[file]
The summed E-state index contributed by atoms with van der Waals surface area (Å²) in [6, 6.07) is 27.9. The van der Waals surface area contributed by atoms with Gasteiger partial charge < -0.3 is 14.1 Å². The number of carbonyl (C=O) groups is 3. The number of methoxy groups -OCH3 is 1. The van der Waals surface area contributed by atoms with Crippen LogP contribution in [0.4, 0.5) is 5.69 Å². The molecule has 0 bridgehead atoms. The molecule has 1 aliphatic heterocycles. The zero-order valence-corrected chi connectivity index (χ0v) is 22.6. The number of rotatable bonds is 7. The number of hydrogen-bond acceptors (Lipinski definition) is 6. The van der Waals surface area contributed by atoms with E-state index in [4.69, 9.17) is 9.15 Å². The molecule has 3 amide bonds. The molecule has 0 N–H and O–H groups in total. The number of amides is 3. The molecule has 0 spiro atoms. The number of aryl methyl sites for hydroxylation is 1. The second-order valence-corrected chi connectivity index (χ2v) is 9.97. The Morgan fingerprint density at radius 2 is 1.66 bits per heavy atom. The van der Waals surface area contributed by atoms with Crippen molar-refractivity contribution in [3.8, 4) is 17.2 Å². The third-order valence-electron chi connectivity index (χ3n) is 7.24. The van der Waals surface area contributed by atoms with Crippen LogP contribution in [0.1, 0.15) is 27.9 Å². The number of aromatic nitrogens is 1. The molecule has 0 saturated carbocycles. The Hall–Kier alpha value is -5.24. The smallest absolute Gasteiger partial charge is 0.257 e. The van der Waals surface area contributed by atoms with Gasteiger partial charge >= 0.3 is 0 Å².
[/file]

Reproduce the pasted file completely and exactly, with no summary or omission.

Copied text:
The summed E-state index contributed by atoms with van der Waals surface area (Å²) in [6, 6.07) is 27.9. The van der Waals surface area contributed by atoms with Gasteiger partial charge < -0.3 is 14.1 Å². The number of carbonyl (C=O) groups is 3. The number of methoxy groups -OCH3 is 1. The van der Waals surface area contributed by atoms with Crippen LogP contribution in [0.4, 0.5) is 5.69 Å². The molecule has 0 bridgehead atoms. The molecule has 1 aliphatic heterocycles. The zero-order valence-corrected chi connectivity index (χ0v) is 22.6. The number of rotatable bonds is 7. The number of hydrogen-bond acceptors (Lipinski definition) is 6. The van der Waals surface area contributed by atoms with E-state index in [4.69, 9.17) is 9.15 Å². The molecule has 3 amide bonds. The molecule has 0 N–H and O–H groups in total. The number of amides is 3. The molecule has 0 spiro atoms. The number of aryl methyl sites for hydroxylation is 1. The second-order valence-corrected chi connectivity index (χ2v) is 9.97. The Morgan fingerprint density at radius 2 is 1.66 bits per heavy atom. The van der Waals surface area contributed by atoms with Crippen molar-refractivity contribution in [3.8, 4) is 17.2 Å². The third-order valence-electron chi connectivity index (χ3n) is 7.24. The van der Waals surface area contributed by atoms with Crippen LogP contribution in [0.1, 0.15) is 27.9 Å². The number of aromatic nitrogens is 1. The molecule has 0 saturated carbocycles. The Hall–Kier alpha value is -5.24. The smallest absolute Gasteiger partial charge is 0.257 e. The van der Waals surface area contributed by atoms with Gasteiger partial charge >= 0.3 is 0 Å².